For centuries, crossing the Atlantic meant taking a sailing ship at the mercy of wind and current, sometimes making a fast passage, sometimes a slow one, and sometimes a stormy one. Business could not be conducted reliably because no-one knew when goods dispatched from one side of the ocean would arrive on the other - if at all.
That began to change on July 4th, 1840.
When the Royal Mail Ship Britannia swung out of Coburg dock in Liverpool on July 4 1840 and nosed her way into Halifax harbour on July 17, the world of travel changed forever.
RMS Britannia departing Boston in 1844
Not that the citizens of Nova Scotia’s capital were aware of this historic event: the ship docked at 2am. But headlines soon followed, trumpeting the news that this coal-fired, wood-built paddle-steamer had crossed the Atlantic in 12 and a half days.
Charles Dickens' cabin aboard RMS Britannia, 1842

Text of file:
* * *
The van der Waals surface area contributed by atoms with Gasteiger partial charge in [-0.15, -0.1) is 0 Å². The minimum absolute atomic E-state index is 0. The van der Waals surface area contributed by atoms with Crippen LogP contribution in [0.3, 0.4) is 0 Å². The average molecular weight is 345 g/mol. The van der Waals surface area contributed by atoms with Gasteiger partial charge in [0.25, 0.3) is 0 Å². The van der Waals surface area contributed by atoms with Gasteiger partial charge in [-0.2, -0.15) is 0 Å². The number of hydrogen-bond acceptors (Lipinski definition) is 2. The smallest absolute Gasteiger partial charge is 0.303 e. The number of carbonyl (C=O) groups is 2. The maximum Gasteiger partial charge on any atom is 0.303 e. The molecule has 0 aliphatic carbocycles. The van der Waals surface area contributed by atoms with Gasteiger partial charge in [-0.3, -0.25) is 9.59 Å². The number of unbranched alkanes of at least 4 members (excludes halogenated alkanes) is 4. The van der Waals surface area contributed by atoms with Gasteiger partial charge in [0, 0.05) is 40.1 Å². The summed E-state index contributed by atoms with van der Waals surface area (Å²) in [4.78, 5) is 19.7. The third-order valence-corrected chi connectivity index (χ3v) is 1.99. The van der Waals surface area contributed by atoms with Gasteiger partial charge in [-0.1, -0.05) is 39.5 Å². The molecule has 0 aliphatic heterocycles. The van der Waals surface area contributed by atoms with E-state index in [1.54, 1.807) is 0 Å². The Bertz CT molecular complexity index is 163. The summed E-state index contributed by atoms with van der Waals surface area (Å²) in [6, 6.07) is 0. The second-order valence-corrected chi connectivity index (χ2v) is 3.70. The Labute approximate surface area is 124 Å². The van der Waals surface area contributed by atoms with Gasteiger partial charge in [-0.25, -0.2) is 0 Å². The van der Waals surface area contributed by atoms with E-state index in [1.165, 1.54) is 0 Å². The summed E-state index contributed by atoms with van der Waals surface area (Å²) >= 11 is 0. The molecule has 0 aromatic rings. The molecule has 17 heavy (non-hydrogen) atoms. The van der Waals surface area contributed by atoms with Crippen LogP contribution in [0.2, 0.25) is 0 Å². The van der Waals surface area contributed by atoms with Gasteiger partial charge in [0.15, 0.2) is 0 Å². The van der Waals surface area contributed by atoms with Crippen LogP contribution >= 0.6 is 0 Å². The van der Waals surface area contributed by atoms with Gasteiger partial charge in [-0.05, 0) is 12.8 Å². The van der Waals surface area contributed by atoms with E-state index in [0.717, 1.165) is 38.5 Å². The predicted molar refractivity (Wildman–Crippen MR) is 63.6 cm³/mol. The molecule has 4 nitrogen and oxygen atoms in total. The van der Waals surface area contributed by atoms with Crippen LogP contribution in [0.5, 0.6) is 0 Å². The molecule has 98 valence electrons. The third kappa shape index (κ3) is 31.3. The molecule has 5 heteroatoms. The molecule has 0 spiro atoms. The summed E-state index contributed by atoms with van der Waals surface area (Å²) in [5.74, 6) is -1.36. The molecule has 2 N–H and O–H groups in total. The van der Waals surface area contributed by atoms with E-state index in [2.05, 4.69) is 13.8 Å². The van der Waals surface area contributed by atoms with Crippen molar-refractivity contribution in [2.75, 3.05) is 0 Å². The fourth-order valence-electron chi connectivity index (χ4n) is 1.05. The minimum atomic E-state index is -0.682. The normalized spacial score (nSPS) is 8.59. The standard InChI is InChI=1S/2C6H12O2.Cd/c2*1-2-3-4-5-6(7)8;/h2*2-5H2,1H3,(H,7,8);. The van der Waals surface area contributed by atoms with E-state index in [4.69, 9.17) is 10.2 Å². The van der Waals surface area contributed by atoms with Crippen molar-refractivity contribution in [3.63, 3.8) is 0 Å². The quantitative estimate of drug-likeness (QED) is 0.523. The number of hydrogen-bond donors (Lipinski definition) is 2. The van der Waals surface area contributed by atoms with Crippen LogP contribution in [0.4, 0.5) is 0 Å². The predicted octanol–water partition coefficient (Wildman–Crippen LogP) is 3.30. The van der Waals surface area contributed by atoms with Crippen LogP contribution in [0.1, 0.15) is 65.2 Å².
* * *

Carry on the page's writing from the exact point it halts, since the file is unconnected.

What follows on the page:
In the first decades of the 19th century, sailing vessels took between six and 12 weeks to make the trip. And since ships only departed when the hold was full of cargo, timetables were irregular. As for steam engines, they had been powering boats along rivers and lakes for half a century. They had even powered ships across the Atlantic. But Britannia broke new ground because she was fast, safe and did not run out of coal. Crossing at a steady eight-and-a-half-knots it proved that fixed schedules could be set.
Sir Samuel Cunard
International maritime transport never looked back – and neither did Samuel Cunard, the owner of Britannia, whose voyage will be re-created today when the Queen Mary 2 sets sail from Liverpool bound for the US exactly 175 years on.
There's more at the link.
Steam changed shipping from a hit-or-miss affair to a reliable conduit for business. The schedules and practices established by steamship transport carried over to airlines in due course, and today ships carry the vast majority of the world's trade.